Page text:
"Non-forfeitable Policies". -- This plan provides for the continuance of insurance upon the life of a policy holder should the insured from any cause be unable to keep up his premiums. The principle of this scheme ensures that, in consideration of the premiums already paid, a policy for a certain amount -- less of course than that named in the original policy, which would be cancelled -- would be granted freed from all future payments in respect of premiums, and the insurance money of the new policy would be payable at death. For example -- a person insures his life for £1,000 at the age of thirty, the annual premium on which would be £25 a year. At the age of forty he finds himself unable any longer to pay the annual premium, but to avoid the loss of the £250 which he has paid during the ten years, he will surrender the old policy for £1,000 and will be granted a new one, say for half the amount, payable at death, and he will not be called upon to pay any further premiums.
"Settlement Policies". -- This class of policy is issued under the Married Women's Property Act (1882), whereby a trust can be created for the benefit of a wife or children of an insured person, the trustee being the Insurance Company. The advantage of this is that such a policy does not constitute a part of the husband's estate or become subject to his debts, either whilst living or at his death, so that in the latter event the money is paid to the widow or children direct for their own use. A policy of this kind, if necessity should arise, could also be exchanged for a non-forfeitable policy in the manner before pointed out.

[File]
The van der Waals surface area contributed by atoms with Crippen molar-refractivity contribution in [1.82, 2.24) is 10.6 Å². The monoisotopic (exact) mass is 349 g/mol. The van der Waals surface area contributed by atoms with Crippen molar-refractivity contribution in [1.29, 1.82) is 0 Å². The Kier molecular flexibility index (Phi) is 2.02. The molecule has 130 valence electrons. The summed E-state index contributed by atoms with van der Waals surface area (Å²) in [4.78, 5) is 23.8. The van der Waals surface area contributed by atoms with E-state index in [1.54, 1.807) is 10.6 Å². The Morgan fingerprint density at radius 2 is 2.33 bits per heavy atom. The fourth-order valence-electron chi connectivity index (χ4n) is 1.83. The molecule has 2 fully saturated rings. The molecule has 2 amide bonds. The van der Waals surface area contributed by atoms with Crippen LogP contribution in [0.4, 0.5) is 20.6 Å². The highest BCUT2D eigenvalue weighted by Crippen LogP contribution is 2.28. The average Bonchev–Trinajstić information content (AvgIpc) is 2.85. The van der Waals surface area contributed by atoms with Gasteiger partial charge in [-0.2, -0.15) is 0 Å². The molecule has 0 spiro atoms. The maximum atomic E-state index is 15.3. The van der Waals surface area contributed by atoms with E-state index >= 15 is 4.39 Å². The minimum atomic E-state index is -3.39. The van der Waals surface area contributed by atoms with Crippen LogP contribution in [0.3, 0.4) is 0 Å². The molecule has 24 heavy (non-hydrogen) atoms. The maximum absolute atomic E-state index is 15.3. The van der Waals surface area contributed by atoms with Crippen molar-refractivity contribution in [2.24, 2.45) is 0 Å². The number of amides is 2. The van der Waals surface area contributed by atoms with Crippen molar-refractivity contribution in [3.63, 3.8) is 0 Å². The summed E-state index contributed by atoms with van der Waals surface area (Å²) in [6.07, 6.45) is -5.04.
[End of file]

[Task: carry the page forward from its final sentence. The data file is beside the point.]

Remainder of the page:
"Endowments for Children". -- A parent, by paying a premium of about £5 5s. annually, can secure to a child aged six a sum of £100, on its attaining the age of twenty-one. Should the child die before reaching that age, the money paid in premiums is not lost, for it is all returned to the parent without deduction.
By this means a marriage portion or outfit for a girl, or a start in business for a boy can be provided to any amount that may be desired.
"Insurance on Joint Lives" is another mode of insurance, very useful in particular cases. For example: a mother aged fifty has an income, for her life and no longer, of £300 a year, and she has a daughter aged twenty, who has no means of her own, present or prospective, being entirely dependent on her mother. The joint lives are insured for, say, £2,000, which would cost in premium £100 a year; the insurance money to be paid at the death of the first of the two. If the daughter died first the mother would get back, by the insurance money, possibly more than she had paid in premiums. If the mother died first, say at the age of seventy, by that time the daughter would have attained the age of forty, and the £2,000 would be paid to her. With the money she might, if she so pleased, buy an annuity for life of £110 a year.
"Insurance on the Longest of Two Lives", payable on the death of the survivor, is useful in cases where land or house property is held on lease, so that there may be no pecuniary loss when the lease expires. The rate of premium is in this case naturally less than where the insurance is to be paid on the earlier of the two deaths.